Wedding bells quiet Irish antipathy toward British royals – for now
The real test of Irish sentiment toward the monarchs comes in May during the first royal visit to the Republic of Ireland since its independence from Britain in 1920.
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Not all those who are celebrating the wedding are taking it particularly seriously, either. Ciara Norton’s family in Dublin will be having a small party – with a difference: a canine version of the ceremony. "We also have two dogs, a groom dog and a bride dog, complete with a wedding dress,” she says.Skip to next paragraph
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Unorthodox enactments of the royal event aside, Ms. Norton will also be attending a fashion event on the morning of the wedding.
“I doubt you’ll find very many men interested in the wedding,” she says, “but there is a female interest from a fashion perspective: What will people be wearing?”
Monarch's first visit since independence
The real test of Ireland’s republican sentiment will be May’s visit by the British Queen, the first visit to the Republic of Ireland since the country gained independence from Britain in 1920.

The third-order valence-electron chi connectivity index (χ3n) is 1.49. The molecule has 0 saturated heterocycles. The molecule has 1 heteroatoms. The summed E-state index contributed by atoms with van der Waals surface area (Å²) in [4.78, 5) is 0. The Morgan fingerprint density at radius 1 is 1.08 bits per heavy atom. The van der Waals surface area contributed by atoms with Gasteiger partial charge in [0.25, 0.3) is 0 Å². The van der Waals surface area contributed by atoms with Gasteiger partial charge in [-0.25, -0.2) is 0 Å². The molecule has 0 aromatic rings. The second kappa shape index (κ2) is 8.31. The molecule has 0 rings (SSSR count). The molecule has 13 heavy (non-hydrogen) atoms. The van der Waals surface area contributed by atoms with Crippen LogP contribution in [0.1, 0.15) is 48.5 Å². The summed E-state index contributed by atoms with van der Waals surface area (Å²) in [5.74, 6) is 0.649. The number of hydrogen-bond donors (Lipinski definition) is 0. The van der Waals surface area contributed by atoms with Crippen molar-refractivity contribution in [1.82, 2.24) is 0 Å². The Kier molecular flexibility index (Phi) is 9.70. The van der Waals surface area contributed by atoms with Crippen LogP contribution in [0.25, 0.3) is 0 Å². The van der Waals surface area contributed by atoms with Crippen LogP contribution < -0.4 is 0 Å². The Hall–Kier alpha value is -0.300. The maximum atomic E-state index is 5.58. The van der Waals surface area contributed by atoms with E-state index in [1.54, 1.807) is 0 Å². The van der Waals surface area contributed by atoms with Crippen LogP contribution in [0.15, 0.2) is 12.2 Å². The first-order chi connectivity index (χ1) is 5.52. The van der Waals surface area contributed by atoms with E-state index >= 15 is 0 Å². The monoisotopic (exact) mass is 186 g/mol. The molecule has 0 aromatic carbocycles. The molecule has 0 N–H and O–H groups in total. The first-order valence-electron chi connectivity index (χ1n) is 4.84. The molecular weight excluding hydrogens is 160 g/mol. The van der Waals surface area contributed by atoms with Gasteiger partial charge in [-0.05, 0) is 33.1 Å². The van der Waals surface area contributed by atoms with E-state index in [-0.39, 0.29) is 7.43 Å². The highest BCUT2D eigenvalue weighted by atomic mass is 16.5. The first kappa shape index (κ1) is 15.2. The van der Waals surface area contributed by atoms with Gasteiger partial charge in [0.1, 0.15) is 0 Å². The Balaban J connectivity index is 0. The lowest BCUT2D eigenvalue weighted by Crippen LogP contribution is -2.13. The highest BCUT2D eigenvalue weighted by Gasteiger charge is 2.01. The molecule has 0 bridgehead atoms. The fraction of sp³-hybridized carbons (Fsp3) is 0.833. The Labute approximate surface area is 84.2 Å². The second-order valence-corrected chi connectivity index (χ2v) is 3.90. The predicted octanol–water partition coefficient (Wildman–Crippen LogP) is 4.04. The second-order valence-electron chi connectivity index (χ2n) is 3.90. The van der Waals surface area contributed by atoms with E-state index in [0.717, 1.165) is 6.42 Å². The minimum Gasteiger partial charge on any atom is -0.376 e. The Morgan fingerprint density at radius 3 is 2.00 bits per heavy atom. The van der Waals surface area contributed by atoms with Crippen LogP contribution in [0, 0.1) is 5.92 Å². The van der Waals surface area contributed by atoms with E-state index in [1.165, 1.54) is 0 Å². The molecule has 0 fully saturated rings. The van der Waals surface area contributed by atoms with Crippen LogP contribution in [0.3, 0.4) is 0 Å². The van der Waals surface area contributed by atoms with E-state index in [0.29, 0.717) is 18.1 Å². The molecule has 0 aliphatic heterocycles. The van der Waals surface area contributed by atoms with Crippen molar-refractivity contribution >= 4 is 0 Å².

Across the border in Northern Ireland, self-governing since the signing of the 1998 Good Friday Accord but still part of the United Kingdom, things remain as divided as ever – and the royal wedding is as good a barometer of that division as any.
Unionists, overwhelmingly Protestant, tend to be interested in the monarchy as a British institution. Republicans, typically Catholic, are – unsurprisingly – less interested. Northern Ireland’s capital will be alone among British cities in not showing the wedding on a giant public screen, located in Donegall Place, ironically at the end of the city’s main shopping street, Royal Avenue.
A spokesperson for Belfast City Council says the decision whether or not to screen the event wasn’t its to make as the screen is owned by the BBC and has been installed in the run-up to next year’s London Olympic Games: “The Belfast screen will become operational next month, and the broadcast content will be managed by the BBC on behalf of the London 2012 organizing committee.”
Nonetheless, unionist areas of Belfast are festooned with flags and bunting in preparation for the event.
“The pomp and circumstance of it holds a great attraction for Ulster’s loyalists,” says Rankin Armstrong, deputy editor of unionist daily the News Letter. "Many people here have a great affinity with the royal family and what it represents. They cherish the feeling of belonging."